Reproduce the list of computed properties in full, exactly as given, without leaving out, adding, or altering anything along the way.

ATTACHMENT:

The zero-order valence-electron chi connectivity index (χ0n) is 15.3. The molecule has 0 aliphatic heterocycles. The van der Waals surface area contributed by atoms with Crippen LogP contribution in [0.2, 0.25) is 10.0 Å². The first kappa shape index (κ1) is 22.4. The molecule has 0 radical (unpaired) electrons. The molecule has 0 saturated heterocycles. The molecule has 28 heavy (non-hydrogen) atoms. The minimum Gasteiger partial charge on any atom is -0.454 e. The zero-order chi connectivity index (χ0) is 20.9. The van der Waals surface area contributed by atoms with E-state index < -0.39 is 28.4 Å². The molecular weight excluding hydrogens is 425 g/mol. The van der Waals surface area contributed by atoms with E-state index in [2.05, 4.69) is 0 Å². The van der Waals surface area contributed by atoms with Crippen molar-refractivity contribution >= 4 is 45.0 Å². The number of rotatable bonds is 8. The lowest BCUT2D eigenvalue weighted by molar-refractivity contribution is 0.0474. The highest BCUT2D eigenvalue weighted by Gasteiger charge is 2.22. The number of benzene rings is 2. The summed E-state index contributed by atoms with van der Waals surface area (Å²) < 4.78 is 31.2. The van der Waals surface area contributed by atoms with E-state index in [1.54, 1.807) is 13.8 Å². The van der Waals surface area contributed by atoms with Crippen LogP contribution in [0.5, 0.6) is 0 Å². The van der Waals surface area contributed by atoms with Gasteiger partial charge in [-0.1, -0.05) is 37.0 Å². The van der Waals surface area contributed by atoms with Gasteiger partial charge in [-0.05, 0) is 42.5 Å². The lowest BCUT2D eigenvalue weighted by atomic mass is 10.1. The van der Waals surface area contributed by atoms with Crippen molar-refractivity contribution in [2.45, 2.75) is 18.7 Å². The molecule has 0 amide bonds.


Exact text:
The zero-order valence-electron chi connectivity index (χ0n) is 15.3. The molecule has 0 aliphatic heterocycles. The van der Waals surface area contributed by atoms with Crippen LogP contribution in [0.2, 0.25) is 10.0 Å². The first kappa shape index (κ1) is 22.4. The molecule has 0 radical (unpaired) electrons. The molecule has 0 saturated heterocycles. The molecule has 28 heavy (non-hydrogen) atoms. The minimum Gasteiger partial charge on any atom is -0.454 e. The zero-order chi connectivity index (χ0) is 20.9. The van der Waals surface area contributed by atoms with E-state index < -0.39 is 28.4 Å². The molecular weight excluding hydrogens is 425 g/mol. The van der Waals surface area contributed by atoms with E-state index in [2.05, 4.69) is 0 Å². The van der Waals surface area contributed by atoms with Crippen molar-refractivity contribution >= 4 is 45.0 Å². The number of rotatable bonds is 8. The lowest BCUT2D eigenvalue weighted by molar-refractivity contribution is 0.0474. The highest BCUT2D eigenvalue weighted by Gasteiger charge is 2.22. The number of benzene rings is 2. The summed E-state index contributed by atoms with van der Waals surface area (Å²) < 4.78 is 31.2. The van der Waals surface area contributed by atoms with E-state index in [1.54, 1.807) is 13.8 Å². The van der Waals surface area contributed by atoms with Crippen LogP contribution in [0.5, 0.6) is 0 Å². The van der Waals surface area contributed by atoms with Gasteiger partial charge in [-0.1, -0.05) is 37.0 Å². The van der Waals surface area contributed by atoms with Gasteiger partial charge in [-0.05, 0) is 42.5 Å². The lowest BCUT2D eigenvalue weighted by atomic mass is 10.1. The van der Waals surface area contributed by atoms with Crippen molar-refractivity contribution in [2.45, 2.75) is 18.7 Å². The molecule has 0 amide bonds.